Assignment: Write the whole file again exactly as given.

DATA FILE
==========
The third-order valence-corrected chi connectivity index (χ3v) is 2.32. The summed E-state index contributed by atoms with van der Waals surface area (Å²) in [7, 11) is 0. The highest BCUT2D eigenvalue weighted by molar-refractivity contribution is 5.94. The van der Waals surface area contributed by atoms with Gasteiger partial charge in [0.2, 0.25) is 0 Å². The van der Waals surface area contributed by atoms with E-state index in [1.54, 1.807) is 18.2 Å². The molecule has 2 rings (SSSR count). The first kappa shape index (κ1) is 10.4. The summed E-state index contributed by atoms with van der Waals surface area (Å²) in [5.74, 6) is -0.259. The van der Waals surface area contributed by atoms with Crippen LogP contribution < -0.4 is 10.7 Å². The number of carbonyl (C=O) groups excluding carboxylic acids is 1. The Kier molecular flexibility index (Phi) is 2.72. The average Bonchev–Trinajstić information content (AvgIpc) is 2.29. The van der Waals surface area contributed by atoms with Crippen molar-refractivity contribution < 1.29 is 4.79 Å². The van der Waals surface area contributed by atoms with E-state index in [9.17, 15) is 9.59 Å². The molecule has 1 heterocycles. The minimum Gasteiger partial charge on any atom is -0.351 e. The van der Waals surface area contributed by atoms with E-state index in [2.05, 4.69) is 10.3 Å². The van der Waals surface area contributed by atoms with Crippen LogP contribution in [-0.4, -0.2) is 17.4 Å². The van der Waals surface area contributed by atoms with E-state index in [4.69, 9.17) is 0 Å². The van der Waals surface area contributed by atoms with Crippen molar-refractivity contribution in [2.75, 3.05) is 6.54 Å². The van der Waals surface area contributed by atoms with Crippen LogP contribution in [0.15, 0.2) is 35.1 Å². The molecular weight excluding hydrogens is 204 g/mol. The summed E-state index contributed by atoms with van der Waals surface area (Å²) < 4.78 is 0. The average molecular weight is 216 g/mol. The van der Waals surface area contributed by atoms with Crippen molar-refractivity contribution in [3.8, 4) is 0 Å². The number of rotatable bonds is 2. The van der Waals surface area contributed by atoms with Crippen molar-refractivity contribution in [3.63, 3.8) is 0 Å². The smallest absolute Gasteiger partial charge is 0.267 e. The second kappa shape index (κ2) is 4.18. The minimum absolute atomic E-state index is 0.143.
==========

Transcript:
The third-order valence-corrected chi connectivity index (χ3v) is 2.32. The summed E-state index contributed by atoms with van der Waals surface area (Å²) in [7, 11) is 0. The highest BCUT2D eigenvalue weighted by molar-refractivity contribution is 5.94. The van der Waals surface area contributed by atoms with Gasteiger partial charge in [0.2, 0.25) is 0 Å². The van der Waals surface area contributed by atoms with E-state index in [1.54, 1.807) is 18.2 Å². The molecule has 2 rings (SSSR count). The first kappa shape index (κ1) is 10.4. The summed E-state index contributed by atoms with van der Waals surface area (Å²) in [5.74, 6) is -0.259. The van der Waals surface area contributed by atoms with Crippen LogP contribution < -0.4 is 10.7 Å². The number of carbonyl (C=O) groups excluding carboxylic acids is 1. The Kier molecular flexibility index (Phi) is 2.72. The average Bonchev–Trinajstić information content (AvgIpc) is 2.29. The van der Waals surface area contributed by atoms with Crippen molar-refractivity contribution < 1.29 is 4.79 Å². The van der Waals surface area contributed by atoms with E-state index in [9.17, 15) is 9.59 Å². The molecule has 1 heterocycles. The minimum Gasteiger partial charge on any atom is -0.351 e. The van der Waals surface area contributed by atoms with E-state index in [2.05, 4.69) is 10.3 Å². The van der Waals surface area contributed by atoms with Crippen LogP contribution in [-0.4, -0.2) is 17.4 Å². The van der Waals surface area contributed by atoms with E-state index in [4.69, 9.17) is 0 Å². The van der Waals surface area contributed by atoms with Crippen molar-refractivity contribution in [2.75, 3.05) is 6.54 Å². The van der Waals surface area contributed by atoms with Crippen LogP contribution in [0.15, 0.2) is 35.1 Å². The molecular weight excluding hydrogens is 204 g/mol. The summed E-state index contributed by atoms with van der Waals surface area (Å²) < 4.78 is 0. The average molecular weight is 216 g/mol. The van der Waals surface area contributed by atoms with Crippen molar-refractivity contribution in [3.8, 4) is 0 Å². The number of rotatable bonds is 2. The van der Waals surface area contributed by atoms with Crippen molar-refractivity contribution in [3.63, 3.8) is 0 Å². The smallest absolute Gasteiger partial charge is 0.267 e. The second kappa shape index (κ2) is 4.18. The minimum absolute atomic E-state index is 0.143.